Key cases: New Jersey v. T.L.O (1985): School officials may search a student's property—including backpacks and lockers—if they have "reasonable suspicion" that a law or school rule has been violated; Board of Education v. Earls (2002): Random drug testing of students involved in extracurricular activities is permitted; Arizona v. Gant (2009): Police may not search a suspect's car after an arrest without a reasonable expectation that they will find evidence related to the arrest.

Fifth Amendment (1791)
What it says: Criminal defendants have the right not to speak in their own defense ("taking the Fifth"), and they can't be tried twice for the same offense ("double jeopardy"). They can't be denied "due process of law"; serious criminal charges must be screened by a grand jury.
Background: The Fifth was a reaction to practices by the British royal court, which often coerced confessions from defendants.
Key case: Miranda v. Arizona (1966): Police must inform criminal suspects at the time of their arrest of what are now known as "Miranda rights": the right to remain silent and to obtain an attorney (from the Sixth Amendment).

Eighth Amendment (1791)
What it says: You're protected from excessive criminal fines and "cruel and unusual" punishment. Some people believe capital punishment violates the Eighth Amendment.
Background: A similar right is found in the Magna Carta, issued in England in 1215.
Key cases: Roper v. Simmons (2005): The death penalty for juvenile offenders is unconstitutional; Graham v. Florida (2010): Life imprisonment without parole for non-capital crimes is unconstitutional for juvenile offenders.

Tenth Amendment (1791)
What it says: The states have all powers that the Constitution doesn't specifically reserve for the federal government.
Background: British oppression made the Framers careful to curb federal power.
Key case: Though this amendment has been the subject of no recent cases, the Tea Party political movement has invoked the 10th to challenge federal authority, particularly about the recent health care law.

Fourteenth Amendment (1868)
What it says: People born or naturalized in the U.S. are American citizens, and individual states can't deprive them of their constitutional rights (the "equal protection" clause).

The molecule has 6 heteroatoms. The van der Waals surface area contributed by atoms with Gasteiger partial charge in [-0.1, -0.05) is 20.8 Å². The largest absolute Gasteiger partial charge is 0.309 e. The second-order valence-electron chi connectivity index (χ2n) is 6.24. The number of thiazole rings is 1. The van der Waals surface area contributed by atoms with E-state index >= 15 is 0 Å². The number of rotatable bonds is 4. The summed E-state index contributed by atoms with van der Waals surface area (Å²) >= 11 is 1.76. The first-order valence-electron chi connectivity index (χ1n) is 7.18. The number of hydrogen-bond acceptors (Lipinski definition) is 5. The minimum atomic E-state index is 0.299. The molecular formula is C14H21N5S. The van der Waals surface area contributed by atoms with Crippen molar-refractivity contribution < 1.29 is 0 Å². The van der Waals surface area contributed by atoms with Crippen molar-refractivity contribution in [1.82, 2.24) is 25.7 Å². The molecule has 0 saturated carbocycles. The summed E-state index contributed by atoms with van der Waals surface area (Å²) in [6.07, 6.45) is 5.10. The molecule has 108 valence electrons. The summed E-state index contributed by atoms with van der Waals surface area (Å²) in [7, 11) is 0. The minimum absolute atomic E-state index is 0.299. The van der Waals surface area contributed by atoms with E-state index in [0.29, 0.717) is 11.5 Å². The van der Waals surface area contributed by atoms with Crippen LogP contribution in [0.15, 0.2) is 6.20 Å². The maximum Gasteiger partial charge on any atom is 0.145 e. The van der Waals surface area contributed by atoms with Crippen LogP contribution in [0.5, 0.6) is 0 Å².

Background: The 14th Amendment voided a clause in the 1857 Dred Scott decision that stated that Africans imported as slaves and their children—slave or free—couldn't be citizens. Today, some people argue that the Amendment encourages illegal immigrants to have children in the U.S. ("anchor babies") and should be repealed.
Key case: Brown v. Board of Education (1954): The Court overturned Plessy v. Ferguson (1896), ruling that segregation in schools is inherently unequal and therefore unconstitutional.

Fifteenth Amendment (1870)
What it says: Gives African-Americans the right to vote.
Background: The 15th is the last of the "Reconstruction" Amendments (along with 13 and 14), which were meant to enfranchise former slaves after the Civil War.
Key case: Guinn v. United States (1915): Oklahoma's "grandfather clause," which denied voting rights to those whose ancestors could not vote (thereby excluding former slaves), is unconstitutional.

Nineteenth Amendment (1920)
What it says: Gives women the vote.
Background: The Constitution had no explicit restriction on women's voting rights, but many states did. Women's groups had been agitating for suffrage since 1848.
Key case: Minor v. Happersett (1874): The Court rejected the claim of a Missouri woman who argued that the 14th Amendment gives women the right to vote. Citizenship, the Court said, does not guarantee suffrage. The 19th Amendment nullified that decision.

Twenty-Sixth Amendment (1971)
What it says: Lowers the voting age from 21 to 18.
Background: Young men drafted during the Vietnam War argued that if at 18 you're old enough to die for your country, you should also be old enough to vote.
Key case: Oregon v. Mitchell (1970): The Justices ruled that Congress's 1970 decision to lower the voting age from 21 to 18 applied only to federal elections. The 26th Amendment made 18 the voting age for all elections.


(The New York Times Upfront, Vol. 143, January 10, 2011)